Rugby World Cup: Struggling black ferns face a very challenging task to recover form in time

Chelsea Alley runs the ball at the French defense during the test defeat at Castres in November.

Eric Alonso/Getty Images

Chelsea Alley runs the ball at the French defense during the test defeat at Castres in November.

The Black Ferns have the talent to erase last year’s horror tour of Europe in time for the Rugby World Cup in New Zealand in October – but they’ll be up against and need a little help from their friends, says Melodie Robinson.

The former Black Fern, like many, was disappointed when the Black Ferns were firmly defeated by England and France in November, believing they had been ill-prepared from a long, forced period of “isolation”.

The Black Ferns struggled against two well-prepared teams on their tour of England and France.

NZ RUGBY/delivered

The Black Ferns struggled against two well-prepared teams on their tour of England and France.

Robinson sees clear areas for improvement, but the woman who won two Rugby World Cups during her playing career is under no illusions about the mountain they have to climb.

“Yes there is [time], although it would be a very challenging task for them to turn that around,” Robinson said stuff.

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“…I think if you looked at what went wrong for them at the end of the year tour, it was playing skills, things that can be solved by some really intense coaching in expertise.

“And I think we have a lot of them in New Zealand. Let’s say Wayne Smith raised his hand to help their attack from number 1 to number 15. You know they can really improve.

“We also have excellent line-out coaches, and that was a major Achilles heel, defensive lineouts and stopping mauls, and that’s something you can work really hard on to fine-tune how you’re going to defend it.”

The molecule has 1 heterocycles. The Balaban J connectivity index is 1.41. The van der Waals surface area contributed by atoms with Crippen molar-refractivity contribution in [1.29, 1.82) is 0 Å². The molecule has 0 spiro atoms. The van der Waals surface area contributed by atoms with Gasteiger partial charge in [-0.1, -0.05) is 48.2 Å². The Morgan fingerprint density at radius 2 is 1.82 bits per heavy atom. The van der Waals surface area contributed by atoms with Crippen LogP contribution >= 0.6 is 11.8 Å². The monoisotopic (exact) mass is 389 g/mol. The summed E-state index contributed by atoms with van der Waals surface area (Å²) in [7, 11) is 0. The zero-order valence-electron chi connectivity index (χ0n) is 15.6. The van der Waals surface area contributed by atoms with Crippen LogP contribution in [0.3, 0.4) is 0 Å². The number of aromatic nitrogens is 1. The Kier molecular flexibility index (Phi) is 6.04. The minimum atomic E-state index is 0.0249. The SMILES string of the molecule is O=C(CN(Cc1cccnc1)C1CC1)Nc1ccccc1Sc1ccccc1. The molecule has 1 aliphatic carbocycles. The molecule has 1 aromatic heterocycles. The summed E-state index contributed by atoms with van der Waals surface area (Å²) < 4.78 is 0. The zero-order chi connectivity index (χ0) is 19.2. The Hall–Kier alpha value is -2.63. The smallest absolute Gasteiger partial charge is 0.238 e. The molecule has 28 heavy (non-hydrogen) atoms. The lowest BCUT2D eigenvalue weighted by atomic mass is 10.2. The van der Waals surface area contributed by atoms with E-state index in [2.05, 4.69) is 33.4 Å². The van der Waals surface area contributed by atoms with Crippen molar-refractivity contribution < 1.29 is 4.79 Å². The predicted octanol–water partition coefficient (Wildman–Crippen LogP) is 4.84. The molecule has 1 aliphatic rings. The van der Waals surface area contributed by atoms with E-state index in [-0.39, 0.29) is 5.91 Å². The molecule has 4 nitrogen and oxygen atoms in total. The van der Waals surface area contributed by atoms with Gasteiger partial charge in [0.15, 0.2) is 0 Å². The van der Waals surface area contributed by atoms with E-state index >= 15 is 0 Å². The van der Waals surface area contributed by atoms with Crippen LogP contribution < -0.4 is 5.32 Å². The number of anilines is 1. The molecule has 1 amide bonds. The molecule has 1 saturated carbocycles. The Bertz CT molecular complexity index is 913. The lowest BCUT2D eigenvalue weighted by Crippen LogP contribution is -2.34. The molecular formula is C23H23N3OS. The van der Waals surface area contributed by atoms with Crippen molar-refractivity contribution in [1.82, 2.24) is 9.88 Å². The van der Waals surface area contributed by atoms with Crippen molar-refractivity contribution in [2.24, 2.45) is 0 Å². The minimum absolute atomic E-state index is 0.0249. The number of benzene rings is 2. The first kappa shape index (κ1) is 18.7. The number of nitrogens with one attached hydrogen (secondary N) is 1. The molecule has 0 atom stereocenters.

The Black Ferns’ tour sparked some investigation into the state of the national side, especially after hooker Te Kura Ngata-Aerengamate later said she was having a mental health crisis after supposedly critical comments from head coach Glenn Moore.

Robinson didn’t want to pre-empt New Zealand Rugby’s review of the tour, but noted that elite sport often placed heavy mental demands on the participants.

“I think you always have to understand, and this goes for all high-performance sports, that it’s high pressure,” she said. “It’s a very unusual culture to be a part of, and people find it difficult.

“It has always been that way. And so I really feel for Te Kura’s reaction, because it’s hard, it’s really, really hard… you do feel a lot of pressure.

“So, [the outcome] really depends on what the rest of the players said in the review, the feedback they have given.

“Things like that unite teams to be closer together and improve. So a year after a World Cup it is not a disaster. You can get really tight.

Melodie Robinson would like to see Sarah Hirini return to the Black Ferns for the Rugby World Cup in October.

Dan Mullan/Getty Images

Melodie Robinson would like to see Sarah Hirini return to the Black Ferns for the Rugby World Cup in October.

“The Black Ferns have a great culture off the field. It’s just little things like that with the pressure and well-being that also needs to be taken care of.”

Robinson was also hopeful that the availability of some key players from the Sevens program could make a big difference to the Black Ferns, most notably the inspirational Sarah Hirini, who will play for the Hurricanes in Super Rugby Aupuki.

“Remember that some Sevens girls will also be available,” she said. “So that strengthens your talent pool, hopefully with people like Sarah Hirini available for the World Cup they will really give them the expertise they need.”

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